hey say that sex sells, and this is the line that Shameless Screen Entertainment have taken for its second batch of releases. It's been the best part of a year since Shameless have bought us some unadulterated Italian cinema, and now they are back. Last time round they bought us some classic thrillers or Giallo for those in the know, this time round they are focusing all about the sex, with some spicy genre bending titles. The first releases are Satan's Baby Doll and Love Goddess Of The Cannibals, two movies that are available for the first time in the UK, and in versions that have longer prints than other countries. Love Goddess Of The Cannibals is a 1978 offering from notorious director Joe D'Amato whose movies include the highly controversial Porno Holocaust and Erotic Nights Of The Living Dead. D'Amato's output mainly focused on the sex and death category a monopoly that he himself dominated, the director made over 190 movies that centered on either or both categories. Both of the aforementioned titles were more over the top on what I prefer to refer as "knobs and knockers" features, being more like pornographic movies than anything else. And while being amusing in different ways, were both lacking a great deal in anything with real structure, seeing as Love Goddess Of The Cannibals comes from this era I settled down with some hesitation to watch the movie. The movie starts in typical D'Amato fashion straight into the sex, a seduction at the hands of the beautiful Papaya (Melissa Chementi) that leads to a mouthful not easily forgotten, either for the viewer or the unlucky man in question. What follows from this is something a little edgy, and for the first time I got a little excited about a D'Amato movie, although obviously not in a way the director intended. The story circles around an Atomic plant that has caused native inhabitants of a tropical paradise to become evicted from their homes. Papaya is a tool used by the locals for seducing the scientists and developers rendering them too weak to fight off whatever atrocity awaits them. For reporter Sara (Sirpa Lane) and plant employee Vincent (Maurice Poli) an encounter with Papaya leads them down a dark path of sacred ceremonies, voodoo, and death. From a subject matter perspective Love Goddess Of The Cannibals (AKA Caribbean Papaya, Papaya Love Goddess Of The Cannibals) has a little more on the bone than the usual D'Amato feature, there is some clear story telling there, but its bogged down by boring soft porn sex at such an alarming rate it almost eclipses the story aspect. And as a story it's a pretty good one, one that any torture porn director (the likes perhaps of Eli Roth) might embrace with open arms. When the story gets dark, it gets really dark and the movie is certainly full of bloody punches. Sadly at some points however the bloody punches are met by hollow after effects, when a key characters life is ended around an hour in after the "oh my God" aspect their very existence is completely eradicated from the movie, like a nasty editing accident. I'm not a D'Amato fan (or of you prefer Aristide Massaccesi) but this is certainly far better than his usual output. Sadly the characters are all fairly one dimensional, the only character with any clarity played by the late Sirpa Lane (who rather interestingly died of Aids at the end of the 90's) spends much of the movie sleeping with animal, vegetable or mineral for no apparent reason thus unbalancing any actual performance. One thing that is of interest is the title of the movie, it's a little on the deceptive side, anyone looking for a cannibal feast would be sadly upset by a movie that contains one heart eating scene, but otherwise features no cannibal activity at all. A more appropriate title might be Voodoo Love Goddess, but I guess Cannibals out sell Voodoo activity. If you're a fan of Italian cinema this is certainly one of those movies you will need to see in order to mentally complete a collection of classics, but it's a disjointed, and slightly underwhelming entry. I'm certainly glad I saw it, and should I ever take up the directors chair I'd certainly have gained some story inspiration, but based on the fact I don't and won't I'd never watch the film again. The DVD comes with a scattering of Trailers from the original 20 Shameless releases, a trailer for Satan's Baby Doll, as well as some trailers for Love Goddess, and some alternate opening sequences. The DVD is available for around £10 on and offline.
In small town Bodeen, Texas Bliss Cavender (Ellen Paige) is living out her teenage life as an experiment for her mother played by Marcia Gay Harden. An outsider from most, Bliss is forced to attend beauty pageant, after beauty pageant. But in her heart she wants romance, and excitement. Bliss finds both in the little appreciated sport of the Roller Derby. In those nightly sessions under the player name Babe Ruthless, Bliss finds her true meaning, fighting and playing alongside her roller sisters in the worst team in the championship. But at a time when things could not be better a series of events begin to close in on Bliss forcing her to make some of the toughest decisions of her young life. Drew Barrymore's directorial movie debut Whip It is one of the best feel good comedy dramas for a very long time. Whip It has the potential to do for the Roller Derby, what Karate Kid did for martial arts. The story is simplistic, and to be fair fairly unoriginal, but following a time honoured tale of good over evil, and victory and dignified loss. From the opening minutes you can pave out the full movies direction, but this despite what it may seem does not make the movie any less desirable; it still draws you in. Above all things the movie is a tale of morality that poses all the questions and scenarios we all face at some point during our early stages of becoming an adult. It's the performers that really make the piece, from Ellen Paige in fairness playing her usual quirky girl out of place role, to the first decent return to acting for years from the legend that is Juliette Lewis. Its Lewis that stands head and shoulders above the characters not necessarily for her acting, or the character she plays, but for the pure "Where the Hell has she been!" style scenario, and an overall appreciation of how much power she brings to a motion picture simply by just being in it. Barrymore steps from behind the character to play one of the team, and positions herself firmly in the role of screwball eccentric player, never one to let anything go passed. All round funny girl Kristen Wiig also has a strong supporting role. Whip It soundtrack is an exotic mix of pop and indie tracks that dominate the film, from MGMT to more traditional country songs, from the known to the unknown. The blend of music highlights the movies compelling nature. Whip It is a movie that is fairly hard to write about, it contains a certain hollowness that is not necessarily a weakness. Sometimes its those movies that offer the least content that create some of the best memories, and Whip It will achieve an instant cult following in the same way Juno and Nick & Norah's Infinite playlist have in the hearts of teenagers' and twentysomething's across the world. I saw Whip It! On a preview disc that had no special features, so am unable to report on the features I'm afraid!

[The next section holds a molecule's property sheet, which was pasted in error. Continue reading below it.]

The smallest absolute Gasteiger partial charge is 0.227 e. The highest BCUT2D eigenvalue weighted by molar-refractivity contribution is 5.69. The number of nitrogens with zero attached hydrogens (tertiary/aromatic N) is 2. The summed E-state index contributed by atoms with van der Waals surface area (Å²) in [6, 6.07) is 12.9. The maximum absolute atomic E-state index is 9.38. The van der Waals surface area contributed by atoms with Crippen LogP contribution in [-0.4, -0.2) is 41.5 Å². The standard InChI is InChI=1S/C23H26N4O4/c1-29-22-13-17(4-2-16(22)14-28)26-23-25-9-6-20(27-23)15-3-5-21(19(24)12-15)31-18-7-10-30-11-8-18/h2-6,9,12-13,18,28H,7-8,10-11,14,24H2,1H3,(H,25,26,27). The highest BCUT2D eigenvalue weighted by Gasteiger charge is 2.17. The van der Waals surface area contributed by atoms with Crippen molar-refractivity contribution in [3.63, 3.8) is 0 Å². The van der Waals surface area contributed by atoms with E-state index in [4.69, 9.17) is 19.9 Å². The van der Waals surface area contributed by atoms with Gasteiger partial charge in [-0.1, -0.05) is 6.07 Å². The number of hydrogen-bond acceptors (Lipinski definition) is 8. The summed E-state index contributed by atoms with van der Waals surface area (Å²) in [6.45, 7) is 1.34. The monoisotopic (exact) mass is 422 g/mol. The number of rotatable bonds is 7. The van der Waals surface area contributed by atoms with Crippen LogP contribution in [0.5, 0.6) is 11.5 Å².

Recent arrival to the local radio station Grant Mazzy (Stephen McHattie) has a habit of shaking things up a bit, a once big time DJ on a talk radio channel this small outpost station has secured the employment of Mazzy to help lift its ratings; however his harsh words and political views cause show producer Sydney Briar (Lisa Houle) a great deal of discomfort. On an icy cold day Mazzy starts his show in his usual controversial manner, but before long is disturbed from his train of thought when eye in the sky weather reporter Ken Loney reports a riot at a doctor's office followed by what he describes as an explosion of bodies coming from the building. It's not long before Mazzy, Sydney and Laurel Ann (Georgina Reilly) realise that they are stuck in a radio station while the world outside falls apart, but maybe they have the solution to the outside terror. Pontypool is one of the most unusual horror movies I have seen in a considerable time, it varies from being incredibly good to pretty near awful, and from disturbingly chilling to ridiculously funny at the drop of a hat. It's hard to work out whether this was an intentional change or a budgetary one as the movie was clearly constructed on a very tight budget. But despite the movies failings Pontypool is one of the most effective movies I had seen during the 2009 Frightfest weekend. The horror of the movie is a really clever plot device of the unknown, in the case here our movies three "heroes" are sat in the radio station taking calls from Ken and members of the public as the world as they know it just kilometres away is falling apart. They are not seeing anything, just hearing; listening to terrified voices on the end of the telephone. It's this element of the unknown that gives the movie its biggest chills. It's not the first time such a plot device has been used, and I'm sure it's not the last; but it's certainly one of the cleverest uses I have ever experienced. During the first hour of the movie you have this slow thudding feeling of dread as the movies story builds, and with the odd bit of humour thrown in it's a slow running rollercoaster of emotion that just keeps getting higher and higher. There was a massive portion of time where I believed that Pontypool was possibly the best movie I have seen all year. Like all good things they most end, but for me Pontypool ended an hour after it started as the movie transformed from sheer terror, to downright stupidity. Things went so downhill and so totally random that it was hard to comprehend that this was the movie that just an hour a few minutes earlier had me literally on the end of my seat. It's hard to describe where the stupidity began, but I suspect it was as soon as the horror you had heard about had to transform to become something that you actually see. And maybe had the movie kept on the path of being three characters caught in a terrible situation by the unknown then we might well have been looking at Pontypool as being one of the biggest horror movies of the year, much in the same way low budget shocker The Blair Witch Project took the world by storm. There are some really great bits to the movie aside the horror, the most notable being that having told Pontypool's residents of an impending doom that a group of performers "Lawrence and the Arabians" turn up to sing a song from the Lawrence Of Arabia musical showing at a local theatre; the ultimate in random placing but a nice release for anyone watching who had been disturbed by events just moments before. Pontypool is far from being what I consider to be a right off; it has some very good moments and is as a whole package pretty good indeed. It just failed to live up to earlier expectations and as a result for me, ended in disappointment. This being said, I'd certainly recommend anyone with an interest in horror to see this movie because if nothing else it does provide the best horrific build up I have seen in many, many years! cannot comment on the special features as I saw it at the cinema. The DVD can now be found for around £5